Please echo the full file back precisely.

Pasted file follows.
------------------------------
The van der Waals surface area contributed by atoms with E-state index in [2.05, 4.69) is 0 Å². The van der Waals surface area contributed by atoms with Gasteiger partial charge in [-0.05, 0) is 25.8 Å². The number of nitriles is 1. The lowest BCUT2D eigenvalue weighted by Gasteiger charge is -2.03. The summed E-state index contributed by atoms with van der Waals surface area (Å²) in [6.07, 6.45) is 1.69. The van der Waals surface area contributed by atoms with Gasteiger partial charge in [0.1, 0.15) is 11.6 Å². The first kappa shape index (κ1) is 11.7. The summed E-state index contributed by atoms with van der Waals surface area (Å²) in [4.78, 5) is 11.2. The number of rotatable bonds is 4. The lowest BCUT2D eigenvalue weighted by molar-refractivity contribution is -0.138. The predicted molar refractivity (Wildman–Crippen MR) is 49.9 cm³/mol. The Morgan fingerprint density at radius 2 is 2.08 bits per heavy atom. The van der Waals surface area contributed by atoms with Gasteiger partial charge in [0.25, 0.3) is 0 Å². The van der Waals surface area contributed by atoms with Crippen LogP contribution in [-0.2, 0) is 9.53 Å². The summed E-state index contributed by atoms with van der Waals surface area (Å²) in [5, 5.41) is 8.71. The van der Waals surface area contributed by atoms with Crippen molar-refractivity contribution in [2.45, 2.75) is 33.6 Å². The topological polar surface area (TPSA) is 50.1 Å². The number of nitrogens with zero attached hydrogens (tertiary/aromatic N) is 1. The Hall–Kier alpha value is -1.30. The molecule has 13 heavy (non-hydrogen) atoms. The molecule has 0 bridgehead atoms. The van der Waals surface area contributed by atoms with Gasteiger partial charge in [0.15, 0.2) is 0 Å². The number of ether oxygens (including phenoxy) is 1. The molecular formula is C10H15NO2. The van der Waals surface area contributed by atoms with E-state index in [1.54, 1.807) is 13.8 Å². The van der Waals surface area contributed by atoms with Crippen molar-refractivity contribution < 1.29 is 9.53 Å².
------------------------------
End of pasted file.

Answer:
The van der Waals surface area contributed by atoms with E-state index in [2.05, 4.69) is 0 Å². The van der Waals surface area contributed by atoms with Gasteiger partial charge in [-0.05, 0) is 25.8 Å². The number of nitriles is 1. The lowest BCUT2D eigenvalue weighted by Gasteiger charge is -2.03. The summed E-state index contributed by atoms with van der Waals surface area (Å²) in [6.07, 6.45) is 1.69. The van der Waals surface area contributed by atoms with Gasteiger partial charge in [0.1, 0.15) is 11.6 Å². The first kappa shape index (κ1) is 11.7. The summed E-state index contributed by atoms with van der Waals surface area (Å²) in [4.78, 5) is 11.2. The number of rotatable bonds is 4. The lowest BCUT2D eigenvalue weighted by molar-refractivity contribution is -0.138. The predicted molar refractivity (Wildman–Crippen MR) is 49.9 cm³/mol. The Morgan fingerprint density at radius 2 is 2.08 bits per heavy atom. The van der Waals surface area contributed by atoms with Gasteiger partial charge in [0.25, 0.3) is 0 Å². The van der Waals surface area contributed by atoms with Crippen LogP contribution in [-0.2, 0) is 9.53 Å². The summed E-state index contributed by atoms with van der Waals surface area (Å²) in [5, 5.41) is 8.71. The van der Waals surface area contributed by atoms with Crippen molar-refractivity contribution in [2.45, 2.75) is 33.6 Å². The topological polar surface area (TPSA) is 50.1 Å². The number of nitrogens with zero attached hydrogens (tertiary/aromatic N) is 1. The Hall–Kier alpha value is -1.30. The molecule has 13 heavy (non-hydrogen) atoms. The molecule has 0 bridgehead atoms. The van der Waals surface area contributed by atoms with Gasteiger partial charge in [0.15, 0.2) is 0 Å². The number of ether oxygens (including phenoxy) is 1. The molecular formula is C10H15NO2. The van der Waals surface area contributed by atoms with E-state index in [1.54, 1.807) is 13.8 Å². The van der Waals surface area contributed by atoms with Crippen molar-refractivity contribution < 1.29 is 9.53 Å².